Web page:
Getting Started With Java Data Objects (JDO): A Standard Mechanism for Persisting Plain Java Technology Objects

   
By Qusay H. Mahmoud, August 9, 2005  

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The task of persisting Java technology objects to any relational database is challenging because it involves serializing the hierarchically structured Java objects to a tabular-structured database and vice versa. This challenge is unique because of the need to map Java technology objects to database columns and records in a way that is optimized for both speed and efficiency. The Java Data Objects (JDO) specification, Java Specification Request (JSR) 12, defines an API for a standard way to transparently persist plain Java technology object and database access. Using JDO, Java application developers can write code to access the underlying data store without using any database-specific code. JDO is designed to work in multiple tiers of an enterprise architecture including the Java Platform, Standard Edition (Java SE, formerly known as J2SE), web tier, and application servers.

This article provides a tutorial on JDO. It covers the essentials of JDO and offers sample code to give a flavor of the effort involved in using JDO to persist your Java technology objects.

Introduction

Persistence, the long-term storage of information after program exit, can be achieved using different options in the Java language. The simplest is file I/O, but this option is not suitable for enterprise-level storage (for obvious reasons). Other options include the following:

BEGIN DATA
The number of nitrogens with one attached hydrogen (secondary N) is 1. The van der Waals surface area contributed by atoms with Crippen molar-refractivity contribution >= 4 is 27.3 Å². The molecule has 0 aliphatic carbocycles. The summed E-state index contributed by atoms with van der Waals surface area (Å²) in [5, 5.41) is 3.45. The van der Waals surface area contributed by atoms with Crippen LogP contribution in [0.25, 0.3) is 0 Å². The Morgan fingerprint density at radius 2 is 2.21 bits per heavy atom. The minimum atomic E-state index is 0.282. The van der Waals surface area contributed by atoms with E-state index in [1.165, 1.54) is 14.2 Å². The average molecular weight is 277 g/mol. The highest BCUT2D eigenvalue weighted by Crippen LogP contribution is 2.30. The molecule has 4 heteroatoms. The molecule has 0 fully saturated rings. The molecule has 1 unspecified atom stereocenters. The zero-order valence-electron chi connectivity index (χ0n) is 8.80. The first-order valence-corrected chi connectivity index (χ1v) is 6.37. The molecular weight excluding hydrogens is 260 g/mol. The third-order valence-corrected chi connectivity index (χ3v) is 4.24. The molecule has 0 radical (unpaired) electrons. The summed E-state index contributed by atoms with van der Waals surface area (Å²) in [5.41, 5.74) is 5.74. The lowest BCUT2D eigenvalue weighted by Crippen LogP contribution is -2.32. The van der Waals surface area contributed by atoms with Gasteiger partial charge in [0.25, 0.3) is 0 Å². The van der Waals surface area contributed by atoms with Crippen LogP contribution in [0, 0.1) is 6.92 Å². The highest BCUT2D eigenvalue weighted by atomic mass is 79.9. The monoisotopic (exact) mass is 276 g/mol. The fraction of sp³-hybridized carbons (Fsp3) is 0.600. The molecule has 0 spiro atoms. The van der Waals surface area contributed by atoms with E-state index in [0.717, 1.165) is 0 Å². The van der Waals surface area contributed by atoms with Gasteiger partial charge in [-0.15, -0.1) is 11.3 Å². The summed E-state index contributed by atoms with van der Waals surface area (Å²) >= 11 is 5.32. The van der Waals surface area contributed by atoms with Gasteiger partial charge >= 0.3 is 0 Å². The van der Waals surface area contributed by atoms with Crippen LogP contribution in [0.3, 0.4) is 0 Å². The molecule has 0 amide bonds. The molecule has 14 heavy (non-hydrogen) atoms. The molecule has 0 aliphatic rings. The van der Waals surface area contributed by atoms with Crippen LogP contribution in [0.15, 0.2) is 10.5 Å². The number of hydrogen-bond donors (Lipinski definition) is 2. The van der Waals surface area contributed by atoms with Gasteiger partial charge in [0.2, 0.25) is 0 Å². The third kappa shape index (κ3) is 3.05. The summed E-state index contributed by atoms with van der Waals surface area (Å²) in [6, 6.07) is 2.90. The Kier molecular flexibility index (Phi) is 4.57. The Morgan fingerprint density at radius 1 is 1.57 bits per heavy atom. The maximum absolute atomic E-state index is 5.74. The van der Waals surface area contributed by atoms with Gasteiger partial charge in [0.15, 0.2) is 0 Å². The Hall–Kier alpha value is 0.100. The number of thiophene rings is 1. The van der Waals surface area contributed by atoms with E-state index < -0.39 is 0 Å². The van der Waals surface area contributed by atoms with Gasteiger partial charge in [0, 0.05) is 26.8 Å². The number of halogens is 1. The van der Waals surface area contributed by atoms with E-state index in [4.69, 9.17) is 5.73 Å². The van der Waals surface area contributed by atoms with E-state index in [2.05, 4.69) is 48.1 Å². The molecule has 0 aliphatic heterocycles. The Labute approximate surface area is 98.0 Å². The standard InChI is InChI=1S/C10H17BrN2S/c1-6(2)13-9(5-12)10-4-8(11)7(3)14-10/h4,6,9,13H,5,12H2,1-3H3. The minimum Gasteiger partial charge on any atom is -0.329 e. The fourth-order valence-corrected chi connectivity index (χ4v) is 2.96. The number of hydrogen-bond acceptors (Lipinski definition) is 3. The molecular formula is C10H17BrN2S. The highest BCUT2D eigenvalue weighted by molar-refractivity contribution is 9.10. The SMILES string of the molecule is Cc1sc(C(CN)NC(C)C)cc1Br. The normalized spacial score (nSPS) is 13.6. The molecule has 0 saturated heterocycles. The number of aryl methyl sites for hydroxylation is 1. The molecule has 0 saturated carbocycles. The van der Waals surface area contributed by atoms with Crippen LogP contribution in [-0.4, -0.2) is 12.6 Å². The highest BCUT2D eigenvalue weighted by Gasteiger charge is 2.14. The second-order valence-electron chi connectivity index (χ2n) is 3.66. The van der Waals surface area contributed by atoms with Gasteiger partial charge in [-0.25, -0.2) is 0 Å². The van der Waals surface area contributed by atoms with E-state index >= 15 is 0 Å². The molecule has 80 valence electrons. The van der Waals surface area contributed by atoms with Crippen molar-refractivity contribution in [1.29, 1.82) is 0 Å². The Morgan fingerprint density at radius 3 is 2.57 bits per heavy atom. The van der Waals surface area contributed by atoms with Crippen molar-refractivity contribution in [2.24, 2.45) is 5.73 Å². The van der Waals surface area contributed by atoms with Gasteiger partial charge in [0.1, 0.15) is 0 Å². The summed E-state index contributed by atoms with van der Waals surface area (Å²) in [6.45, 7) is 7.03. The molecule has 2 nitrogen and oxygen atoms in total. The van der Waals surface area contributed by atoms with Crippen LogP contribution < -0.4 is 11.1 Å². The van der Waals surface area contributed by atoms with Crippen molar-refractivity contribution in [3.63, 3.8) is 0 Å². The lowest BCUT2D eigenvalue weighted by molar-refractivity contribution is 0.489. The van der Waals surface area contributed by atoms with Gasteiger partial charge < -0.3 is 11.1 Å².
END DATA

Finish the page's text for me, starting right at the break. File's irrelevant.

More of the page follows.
• Serialization. Simple API with no support for query, sharing among multiple users, transactions, or partial read or update. In addition, it is not suitable for large-capacity data storage.
  • Java DataBase Connectivity (JDBC) software. Full access to SQL database functionality. JDBC requires the developer to explicitly manage the values of fields and to map them into relational database tables. In this case, the developer would need to know another language (for example, a query language such as SQL).
  • Enterprise JavaBeans (EJB) architecture Container Managed Persistence (CMP). As part of the Java Platform, Enterprise Edition (Java EE, formerly known as J2EE) component model, CMP provides a portable object persistence service to EJB containers. However, it is not a general purpose persistence facility for the Java platform.

A viable alternative is the JDO API, which provides a standard approach for achieving object persistence in Java technology by using a combination of XML metadata and bytecode enhancement to ease the development complexity and overhead.

The JDO Architecture